Mediation talks in the Java patents dispute have stalled before they begin with Oracle objecting to Google’s team
Google and Oracle are arguing again but rather than Java in Android being the focus it is about who should attend mediation talks that could settle the dispute.
Last week, Judge William Alsup, who is presiding over the patent and copyright infringement case, suggested that “the top executive officers” of each company could spend a couple of days discussing the dispute with a magistrate mediating. The hope being that an out-of-court settlement can be reached.
Google choice rejected
Oracle agreed and pitched Safra Catz, president of Oracle and Thomas Kurian, executive vice president of Oracle Product Development as its representatives. Google concurred and proposed Andrew Rubin (pictured), senior vice president for Google’s Mobile Division and Kent Walker, general counsel for Google.
The choice of Rubin and Walker is disputed by Oracle because neither official is on a par with Catz. Google, which has no role as president in its mangement structure, argues that Rubin reports directly to Larry Page, Google’s CEO, and is therefore on a par with Catz.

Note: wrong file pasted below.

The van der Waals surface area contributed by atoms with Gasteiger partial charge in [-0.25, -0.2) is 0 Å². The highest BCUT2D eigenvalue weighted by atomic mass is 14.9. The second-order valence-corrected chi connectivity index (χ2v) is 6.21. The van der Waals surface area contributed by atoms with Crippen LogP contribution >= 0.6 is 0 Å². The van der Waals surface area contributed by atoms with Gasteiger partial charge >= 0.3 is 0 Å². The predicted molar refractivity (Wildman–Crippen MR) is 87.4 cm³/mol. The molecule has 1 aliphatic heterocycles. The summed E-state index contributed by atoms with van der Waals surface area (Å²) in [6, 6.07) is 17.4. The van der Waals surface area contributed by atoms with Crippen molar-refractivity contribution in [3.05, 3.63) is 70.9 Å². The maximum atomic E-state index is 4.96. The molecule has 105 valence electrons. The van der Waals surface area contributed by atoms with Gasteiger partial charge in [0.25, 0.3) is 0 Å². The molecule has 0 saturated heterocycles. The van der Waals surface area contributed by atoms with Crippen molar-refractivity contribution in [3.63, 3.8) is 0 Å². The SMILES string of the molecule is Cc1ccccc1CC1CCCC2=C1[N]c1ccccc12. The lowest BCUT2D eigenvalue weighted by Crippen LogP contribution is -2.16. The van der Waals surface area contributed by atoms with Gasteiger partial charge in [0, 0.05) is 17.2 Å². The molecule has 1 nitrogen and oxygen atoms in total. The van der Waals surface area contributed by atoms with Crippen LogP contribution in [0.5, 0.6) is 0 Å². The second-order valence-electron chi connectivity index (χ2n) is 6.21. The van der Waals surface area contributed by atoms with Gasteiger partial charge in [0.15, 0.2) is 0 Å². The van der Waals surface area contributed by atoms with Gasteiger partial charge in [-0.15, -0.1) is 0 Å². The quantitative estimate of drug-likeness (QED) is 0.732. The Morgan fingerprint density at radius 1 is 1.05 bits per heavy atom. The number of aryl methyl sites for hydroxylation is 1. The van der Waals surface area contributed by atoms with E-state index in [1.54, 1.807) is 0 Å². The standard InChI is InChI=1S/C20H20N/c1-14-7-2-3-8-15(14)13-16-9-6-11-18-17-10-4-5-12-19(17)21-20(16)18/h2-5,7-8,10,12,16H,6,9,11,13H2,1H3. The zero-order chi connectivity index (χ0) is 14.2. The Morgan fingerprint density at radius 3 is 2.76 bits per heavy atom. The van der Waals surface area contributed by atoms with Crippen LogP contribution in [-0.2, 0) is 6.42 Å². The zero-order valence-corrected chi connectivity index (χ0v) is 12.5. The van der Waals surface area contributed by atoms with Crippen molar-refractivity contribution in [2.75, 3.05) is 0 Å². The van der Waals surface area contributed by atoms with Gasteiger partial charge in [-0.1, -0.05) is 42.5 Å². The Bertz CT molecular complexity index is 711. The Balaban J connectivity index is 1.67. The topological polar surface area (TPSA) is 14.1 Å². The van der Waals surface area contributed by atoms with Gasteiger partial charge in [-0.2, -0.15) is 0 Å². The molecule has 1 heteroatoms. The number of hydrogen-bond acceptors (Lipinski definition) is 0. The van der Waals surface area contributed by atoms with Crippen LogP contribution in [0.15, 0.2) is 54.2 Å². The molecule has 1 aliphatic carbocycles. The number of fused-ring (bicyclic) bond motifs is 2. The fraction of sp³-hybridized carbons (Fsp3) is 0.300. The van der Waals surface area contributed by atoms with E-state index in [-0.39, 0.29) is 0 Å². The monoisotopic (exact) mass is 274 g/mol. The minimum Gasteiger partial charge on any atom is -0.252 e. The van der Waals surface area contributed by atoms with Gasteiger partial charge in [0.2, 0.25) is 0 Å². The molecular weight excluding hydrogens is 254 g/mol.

The problem Oracle has with this is that Rubin does not figure on the executive list of Google’s five senior officers. In short, Oracle does not believe that Google is giving enough seriousness to this issue, a view that has been a stumbling block for previous talks.
Earlier in the dispute, the database company pulled out of private talks because it found them “frustrating for lack of follow-through” by Google. It is known that Oracle would prefer to see Page, and Google has made it quite clear that this is something it will resist.
Google said, “Mr Rubin is knowledgeable regarding the issues in this case and he is fully empowered to resolve this matter on reasonable terms.”
This rankles with Oracle which views him as a poor choice: “Oracle believes the prospects for a successful mediation will be far greater if Google’s executive-level representative is a superior to Mr Rubin, who is the architect of Google’s Android strategy – the strategy that gives rise to this case.”
It appears that Oracle wants to talk big money and Google wishes to argue some of the finer points in the hope of paring down Oracle’s financial claim to a “reasonable” level.
If the two companies cannot agree on this matter, it will probably be left to Judge Alsup to ask Google to think again. Commenting on the current impasse, Florian Mueller, an intellectual property analyst at Foss Patents, has taken Oracle’s side. He blogged, “I believe it shows Google isn’t prepared to spend serious money on a settlement at this stage.”